I was at the County Council building today and I noticed on the Hawaii State Association of Counties upcoming meeting that gambling is to be discussed as a way of bringing in revenue for the State of Hawaii.
I new that this was upcoming… it was just a bit weird to actually see it in print in front of me and made me think… could gambling in Hawaii become a reality in the near future?
I saw the following posted on the window (See Item Agenda F)
Here is the recommendations of that study done in 1997:
Margery Bronster, Hawaii’s Attorney General, provided testimony in April of 1996 which read, “It would be a severe policy error to allow the funding of state government to become partially contingent upon income from gambling. Throughout history, governments have been most responsive to those who fund them. A government which becomes heavily funded by taxing the profits of gambling organizations can be expected to become very solicitous of the desires of the gambling organizations which have become the benefactors of government.”
She went on to say that it is poor public policy to fund any government “…on the profits of gambling houses or (stated in reverse) on the losses of gamblers.”
In his book The Luck Business, Robert Goodman calls for certain measures to be taken by government. These recommendations should be considered carefully before any steps are taken to legalize gambling in Hawaii. Goodman suggests:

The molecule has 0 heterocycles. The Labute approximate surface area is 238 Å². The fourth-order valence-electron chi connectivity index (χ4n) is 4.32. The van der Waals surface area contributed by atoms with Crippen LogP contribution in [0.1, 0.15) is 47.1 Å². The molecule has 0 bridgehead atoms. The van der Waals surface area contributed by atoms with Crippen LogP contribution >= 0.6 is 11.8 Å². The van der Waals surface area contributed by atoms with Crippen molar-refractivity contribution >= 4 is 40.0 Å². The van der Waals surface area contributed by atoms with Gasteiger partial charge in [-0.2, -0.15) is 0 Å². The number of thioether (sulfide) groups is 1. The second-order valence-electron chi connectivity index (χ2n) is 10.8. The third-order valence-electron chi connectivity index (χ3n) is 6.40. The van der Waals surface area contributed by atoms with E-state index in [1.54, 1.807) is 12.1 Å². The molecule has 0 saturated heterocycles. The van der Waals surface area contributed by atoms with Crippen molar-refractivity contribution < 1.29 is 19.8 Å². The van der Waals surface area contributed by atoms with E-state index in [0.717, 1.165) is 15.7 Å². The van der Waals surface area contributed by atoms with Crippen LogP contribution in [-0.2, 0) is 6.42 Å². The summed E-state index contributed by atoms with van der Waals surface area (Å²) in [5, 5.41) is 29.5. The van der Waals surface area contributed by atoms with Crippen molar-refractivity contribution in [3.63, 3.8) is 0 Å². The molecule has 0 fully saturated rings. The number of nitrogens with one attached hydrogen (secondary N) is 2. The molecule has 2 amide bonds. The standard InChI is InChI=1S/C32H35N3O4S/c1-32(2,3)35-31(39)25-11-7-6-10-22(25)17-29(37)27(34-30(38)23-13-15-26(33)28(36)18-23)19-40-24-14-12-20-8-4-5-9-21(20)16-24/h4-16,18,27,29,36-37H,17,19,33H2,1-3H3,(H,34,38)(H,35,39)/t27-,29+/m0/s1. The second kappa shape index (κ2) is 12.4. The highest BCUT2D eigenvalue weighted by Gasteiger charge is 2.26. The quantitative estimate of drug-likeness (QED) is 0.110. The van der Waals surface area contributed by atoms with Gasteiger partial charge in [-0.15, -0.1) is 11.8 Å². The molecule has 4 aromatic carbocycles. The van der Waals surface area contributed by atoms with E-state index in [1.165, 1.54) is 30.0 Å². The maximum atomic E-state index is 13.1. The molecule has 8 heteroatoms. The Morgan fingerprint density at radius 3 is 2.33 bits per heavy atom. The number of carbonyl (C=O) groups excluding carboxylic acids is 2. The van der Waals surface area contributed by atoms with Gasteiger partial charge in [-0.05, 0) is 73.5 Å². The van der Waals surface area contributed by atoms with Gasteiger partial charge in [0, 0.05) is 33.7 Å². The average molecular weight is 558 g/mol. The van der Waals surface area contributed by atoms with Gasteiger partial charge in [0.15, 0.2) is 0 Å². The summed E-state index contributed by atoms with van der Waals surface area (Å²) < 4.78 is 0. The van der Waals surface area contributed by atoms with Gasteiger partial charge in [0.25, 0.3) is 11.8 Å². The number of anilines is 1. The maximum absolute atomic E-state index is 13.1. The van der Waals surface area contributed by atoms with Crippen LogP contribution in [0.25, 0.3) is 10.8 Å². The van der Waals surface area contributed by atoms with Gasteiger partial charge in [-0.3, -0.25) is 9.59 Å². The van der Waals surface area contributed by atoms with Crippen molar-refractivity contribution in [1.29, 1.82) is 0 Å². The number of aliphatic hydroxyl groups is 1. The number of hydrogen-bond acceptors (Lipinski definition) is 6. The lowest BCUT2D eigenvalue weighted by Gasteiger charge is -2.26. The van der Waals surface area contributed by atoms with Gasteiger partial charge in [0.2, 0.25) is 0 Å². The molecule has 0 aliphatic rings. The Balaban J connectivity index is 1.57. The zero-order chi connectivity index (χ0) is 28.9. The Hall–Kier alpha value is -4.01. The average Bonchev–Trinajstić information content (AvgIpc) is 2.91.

(1) Establish a national moratorium on the expansion of gambling ventures, including electronic gambling machines and those involving at-home interactive television or telephone betting. This will allow time for assessing the impact of what is already in place.
(2) Consider limits on the ways in which states and private business can promote and advertise gambling ventures. State governments should at least meet the truth-in-advertising standards demanded of private businesses.
(3) Reform gambling legalization processes. Not only can gambling interests afford to outspend the grass roots opposition, they are allowed to return again and again with new proposals after voters have rejected the original proposition. Governments should set limits for lobbying and promotional campaigns.
(4) Require state and local governments to commission their own thorough, independent impact studies to measure both the benefits and the costs of legalizing new gambling operations.
These concerns are reflected in the recommendations of the 1997 DBEDT report The Economic Impact Of Shipboard Gambling And Pari-Mutuel Horseracing in Hawaii. That report neither supports nor opposes legalized gambling. It does recommend that the decision not be made purely on economic or fiscal grounds, adding that, “The uncertainties in any ‘what if’ type of analysis are large in this case … larger than most. The relatively moderate expected fiscal benefits must be weighed against the uncertain but potentially large costs.”
Well my view is the economy is really tanking now and it was much different then it was back in 1997.
We seriously need to do something to increase revenue.
Is legalizing gambling in Hawaii the answer?
Filed under: Announcements, County Council, Education, Entertainment, Environment, Hawaii, Hawaiian, Kauai, Legal, Legislature, Maui, National Affairs, Oahu, Something New?, State Affairs, Tourism Tagged: | Gambling in Hawaii, Hawaii State Association of Counties, League of Women Voters, Margery Bronster